Explore The NRA Universe Of Websites

Precise Propellant Measuring

Precise Propellant Measuring

When it comes to reloading, a cardboard box brimming with .357 Mag. or .223 Rem. brass represents a daunting task. A powder measure eases and speeds up the process by dispensing a charge with the flip of a lever; however, before the reloading begins a handloader needs to make sure the weights of those volumes of propellant remain constant from the first to the last cartridge.

How precisely a measure meters out propellant depends a great deal on the shape and size of the granules. Flake-shaped propellants pack tightly in a measure. But some, like Alliant’s Unique and Steel, are rather fluffy, which can lead to variations in dispensed weights. Cylindrical-shaped propellants vary quite a bit in length. These “stick” propellants with shorter granules, such as Hodgdon Benchmark and IMR 7828 Super Short Cut, flow easily through a measure. However, cylindrical versions with longer granules, such as H4831 and Reloder 22, fail to pack tightly in a measure’s reservoir. Such long sticks can also jam between the edge of the measure’s drum cavity and the measure. Force on the measure handle vibrates the apparatus and throws off the dispensed weight. Spherical propellants, such as the entire Ramshot line, closely pack in a measure reservoir and meter easily.

Properly operating a measure can decrease propellant weight deviations. A measure firmly mounted on a bench or screwed into a progressive reloading press keeps vibrations to a minimum. Throwing the handle up and down with the same force and cadence also helps keep weights consistent. Too, keeping the hopper near the same level lends a hand in throwing uniform charges. My Ohaus measure nearly filled with Alliant Power Pro 2000-MR spherical propellant varied only 0.1 grains-from the 37.0 grains it was set on-for the first 10 cycles of the measure. After 35 cycles, though, the propellant level in the hopper had dropped quite a bit, and the charge weight decreased 0.4 grains.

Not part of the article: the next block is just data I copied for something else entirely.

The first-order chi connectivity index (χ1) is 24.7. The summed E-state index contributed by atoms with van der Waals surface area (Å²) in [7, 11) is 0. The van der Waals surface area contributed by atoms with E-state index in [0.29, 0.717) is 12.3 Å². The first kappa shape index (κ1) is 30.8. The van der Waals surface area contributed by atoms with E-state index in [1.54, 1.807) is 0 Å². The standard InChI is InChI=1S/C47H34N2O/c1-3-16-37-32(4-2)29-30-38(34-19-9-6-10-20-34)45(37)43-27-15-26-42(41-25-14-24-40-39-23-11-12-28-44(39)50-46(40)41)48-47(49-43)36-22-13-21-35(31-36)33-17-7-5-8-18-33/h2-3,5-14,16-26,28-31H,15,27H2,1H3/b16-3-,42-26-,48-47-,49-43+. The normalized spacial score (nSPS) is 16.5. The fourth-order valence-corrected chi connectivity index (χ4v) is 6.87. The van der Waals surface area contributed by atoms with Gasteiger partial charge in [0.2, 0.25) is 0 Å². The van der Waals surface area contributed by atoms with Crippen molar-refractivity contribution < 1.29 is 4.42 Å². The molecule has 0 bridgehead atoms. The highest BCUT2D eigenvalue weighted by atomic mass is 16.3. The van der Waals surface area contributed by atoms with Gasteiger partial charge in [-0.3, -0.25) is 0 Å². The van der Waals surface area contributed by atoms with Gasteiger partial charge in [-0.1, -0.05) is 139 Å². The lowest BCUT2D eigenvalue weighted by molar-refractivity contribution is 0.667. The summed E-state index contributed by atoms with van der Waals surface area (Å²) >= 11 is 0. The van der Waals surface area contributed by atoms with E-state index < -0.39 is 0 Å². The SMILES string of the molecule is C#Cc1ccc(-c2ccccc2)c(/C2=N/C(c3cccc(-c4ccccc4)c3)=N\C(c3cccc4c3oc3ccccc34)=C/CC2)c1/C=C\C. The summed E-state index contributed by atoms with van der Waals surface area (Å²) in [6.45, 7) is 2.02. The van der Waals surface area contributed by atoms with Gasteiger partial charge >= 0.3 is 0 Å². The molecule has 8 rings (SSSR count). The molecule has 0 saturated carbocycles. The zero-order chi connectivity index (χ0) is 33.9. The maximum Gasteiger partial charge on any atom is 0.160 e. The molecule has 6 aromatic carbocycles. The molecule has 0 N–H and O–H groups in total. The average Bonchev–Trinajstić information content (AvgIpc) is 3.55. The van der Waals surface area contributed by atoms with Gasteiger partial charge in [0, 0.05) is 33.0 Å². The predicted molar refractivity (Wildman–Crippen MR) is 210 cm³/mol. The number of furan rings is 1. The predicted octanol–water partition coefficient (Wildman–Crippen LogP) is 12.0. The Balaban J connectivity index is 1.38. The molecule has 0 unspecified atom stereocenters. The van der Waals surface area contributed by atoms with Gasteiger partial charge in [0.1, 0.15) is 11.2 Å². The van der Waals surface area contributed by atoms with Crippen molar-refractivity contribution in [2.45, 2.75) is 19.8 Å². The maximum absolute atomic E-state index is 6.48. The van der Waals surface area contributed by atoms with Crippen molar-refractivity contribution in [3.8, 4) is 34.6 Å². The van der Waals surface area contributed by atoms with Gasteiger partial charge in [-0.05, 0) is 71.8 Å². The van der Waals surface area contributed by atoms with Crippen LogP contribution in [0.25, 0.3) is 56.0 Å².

Placing a baffle in the bottom of a reservoir helps keep propellant at an even pressure as the reservoir drains. With the baffle in place to regulate flow, 37.0 grains of 2000-MR dropped only 0.2 grains after 35 cycles.

Shooting Results

To determine velocity variations with metered versus weighed charges I tried several different propellants in two revolver cartridges and three rifle cartridges and shot five, five-shot strings with each load. A five-shot string, with propellant weighed to 0.1 grain, was also fired with each of the five loads as a comparison.

Ramshot TAC is a fine-grained spherical propellant that compacts tightly in a measure’s reservoir. It flowed easily through my Ohaus, and measured charges fired 25 Berger 50-grain bullets with an extreme spread of only 27 fps from the .223 Rem. That spread was a bit lower than the 33 fps from weighed TAC.

Hodgdon Varget has relatively small extruded kernels., but granules can hang up in the measure and require a jerk on the handle to drop a charge. That caused an extreme spread of velocity of 48 fps shooting 25 Nosler 55-grain Varmageddon bullets through a .22-250 Rem., compared to 14 fps with the weighed charges.

IMR 4350 was the first propellant I loaded when I took up handloading 41 years ago. I may forget birthdays and anniversaries, but my .30-’06 Sprg. load back then was 55.0 grains of the propellant with Sierra 180-grain bullets. I dribbled the last few grains of the pencil lead-size granules in with my fingers to bring the charges up to the correct weight. Using a measure was about five times faster. Extreme spread was 80 fps for the measured loads, which was about twice the 42 fps for the weighed load. Average size of five metered groups was 1.41inches-nearly the same as for the weighed charge.

Unique’s fluffy flakes do not meter precisely from a measure. After setting my measure to throw 8.0 grains of Unique for .357 Mag. loads I weighed a few charges and they varied 0.2 grain. That weight inconsistency resulted in an average extreme spread of velocity of 111 fps for the Sierra 158-grain bullets. Still, the average velocity of 1,137 fps and 2.28-inch groups for those 25 shots were very close to the 1,151 fps speed and 1.83-inch group of weighed Unique.

TiteGroup spherical propellant measured more precisely. Speer 225-grain bullets fired with measured TiteGroup had an average velocity spread of 25 fps fired in a Ruger Super Blackhawk .44 Mag., which was only 4 fps more than weighed charge. Accuracy of the measured loads was also slightly better than that of the weighed group.

From this test, it’s clear that metered charges are capable of near-identical performance compared to weighed charges. As such, this would be the preferred method for high-volume loading.

Comments On This Article

More Like This From Around The NRA